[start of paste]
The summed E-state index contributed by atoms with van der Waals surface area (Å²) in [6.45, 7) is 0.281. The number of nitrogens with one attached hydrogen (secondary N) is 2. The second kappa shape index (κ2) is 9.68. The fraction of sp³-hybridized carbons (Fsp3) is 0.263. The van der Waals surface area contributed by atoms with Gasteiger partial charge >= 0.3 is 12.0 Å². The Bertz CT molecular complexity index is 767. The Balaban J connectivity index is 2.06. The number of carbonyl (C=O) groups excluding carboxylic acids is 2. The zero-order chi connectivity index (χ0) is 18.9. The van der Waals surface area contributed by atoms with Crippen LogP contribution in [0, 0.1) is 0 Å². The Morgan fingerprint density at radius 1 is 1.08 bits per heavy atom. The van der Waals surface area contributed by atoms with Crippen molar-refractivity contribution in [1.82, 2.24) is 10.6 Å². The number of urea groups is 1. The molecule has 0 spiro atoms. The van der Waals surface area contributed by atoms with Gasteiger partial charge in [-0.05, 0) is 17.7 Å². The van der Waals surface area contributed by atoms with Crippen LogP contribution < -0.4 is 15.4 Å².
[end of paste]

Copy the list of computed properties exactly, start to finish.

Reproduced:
The summed E-state index contributed by atoms with van der Waals surface area (Å²) in [6.45, 7) is 0.281. The number of nitrogens with one attached hydrogen (secondary N) is 2. The second kappa shape index (κ2) is 9.68. The fraction of sp³-hybridized carbons (Fsp3) is 0.263. The van der Waals surface area contributed by atoms with Gasteiger partial charge >= 0.3 is 12.0 Å². The Bertz CT molecular complexity index is 767. The Balaban J connectivity index is 2.06. The number of carbonyl (C=O) groups excluding carboxylic acids is 2. The zero-order chi connectivity index (χ0) is 18.9. The van der Waals surface area contributed by atoms with Crippen LogP contribution in [0, 0.1) is 0 Å². The Morgan fingerprint density at radius 1 is 1.08 bits per heavy atom. The van der Waals surface area contributed by atoms with Crippen molar-refractivity contribution in [1.82, 2.24) is 10.6 Å². The number of urea groups is 1. The molecule has 0 spiro atoms. The van der Waals surface area contributed by atoms with Gasteiger partial charge in [-0.05, 0) is 17.7 Å². The van der Waals surface area contributed by atoms with Crippen LogP contribution < -0.4 is 15.4 Å².